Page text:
October 1, 2007
The public playground is, by far, one of the most important settings for child development. It is one of the few environments where a child has the freedom to run and jump, climb, swing and leap, yell, reign, conjure, create, dream or meditate. In this complicated world that we live in, the playground is a safe and common place for children to come together, to discover the value of play, to learn about each other, to recognize their similarities and differences, to meet physical and social challenges, to leave comfort zones and evolve into the little young people they are meant to be. It is a microcosm for life lessons, from challenge and risk to conflict resolution and cooperation. When we design for these purposes and apply the Principles of Universal Design, we design for inclusive play where every child, regardless of ability or disability, is welcomed and benefits physically, developmentally, emotionally and socially from the environment.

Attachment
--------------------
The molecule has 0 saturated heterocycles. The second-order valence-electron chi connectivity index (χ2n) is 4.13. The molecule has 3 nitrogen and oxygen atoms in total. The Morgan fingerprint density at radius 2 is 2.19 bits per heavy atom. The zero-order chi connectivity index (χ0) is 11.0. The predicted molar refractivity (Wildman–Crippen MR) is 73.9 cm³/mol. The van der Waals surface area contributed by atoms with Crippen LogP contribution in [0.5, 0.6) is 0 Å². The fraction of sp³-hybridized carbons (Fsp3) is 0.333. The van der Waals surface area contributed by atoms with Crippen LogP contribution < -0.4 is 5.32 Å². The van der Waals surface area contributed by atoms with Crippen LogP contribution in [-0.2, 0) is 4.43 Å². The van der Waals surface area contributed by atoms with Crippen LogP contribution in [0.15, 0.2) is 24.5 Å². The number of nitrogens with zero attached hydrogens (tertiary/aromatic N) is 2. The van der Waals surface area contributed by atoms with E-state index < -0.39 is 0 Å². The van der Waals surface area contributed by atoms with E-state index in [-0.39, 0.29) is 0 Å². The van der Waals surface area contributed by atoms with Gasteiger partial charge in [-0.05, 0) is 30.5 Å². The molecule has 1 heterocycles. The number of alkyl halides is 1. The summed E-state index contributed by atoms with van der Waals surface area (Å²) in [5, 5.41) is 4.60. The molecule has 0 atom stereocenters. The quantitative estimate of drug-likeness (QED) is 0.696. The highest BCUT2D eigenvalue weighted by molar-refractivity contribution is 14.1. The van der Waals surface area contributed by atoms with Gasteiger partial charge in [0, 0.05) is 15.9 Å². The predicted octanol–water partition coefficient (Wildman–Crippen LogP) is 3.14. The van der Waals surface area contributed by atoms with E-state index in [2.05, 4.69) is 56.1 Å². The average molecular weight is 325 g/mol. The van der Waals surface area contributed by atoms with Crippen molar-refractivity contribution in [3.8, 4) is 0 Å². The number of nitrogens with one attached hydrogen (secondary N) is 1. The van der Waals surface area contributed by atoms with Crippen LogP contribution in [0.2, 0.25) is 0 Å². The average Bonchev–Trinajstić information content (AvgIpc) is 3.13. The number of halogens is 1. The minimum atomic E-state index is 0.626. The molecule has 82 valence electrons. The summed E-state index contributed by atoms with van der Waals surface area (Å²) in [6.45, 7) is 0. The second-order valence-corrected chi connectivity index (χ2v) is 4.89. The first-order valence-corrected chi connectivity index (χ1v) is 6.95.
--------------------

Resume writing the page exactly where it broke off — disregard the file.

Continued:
April 1, 1997
Center for Universal Design - North Carolina State University
Universal Design is the design of products and environments to be usable by all people, to the greatest extent possible, without the need for adaptation or specialized design. The seven principles of Universal Design were developed by a working group of architects, product designers, engineers and environmental design researchers. These seven principles may be applied to evaluate existing designs, guide the design process and educate both designers and consumers about the characteristics of more usable products and environments.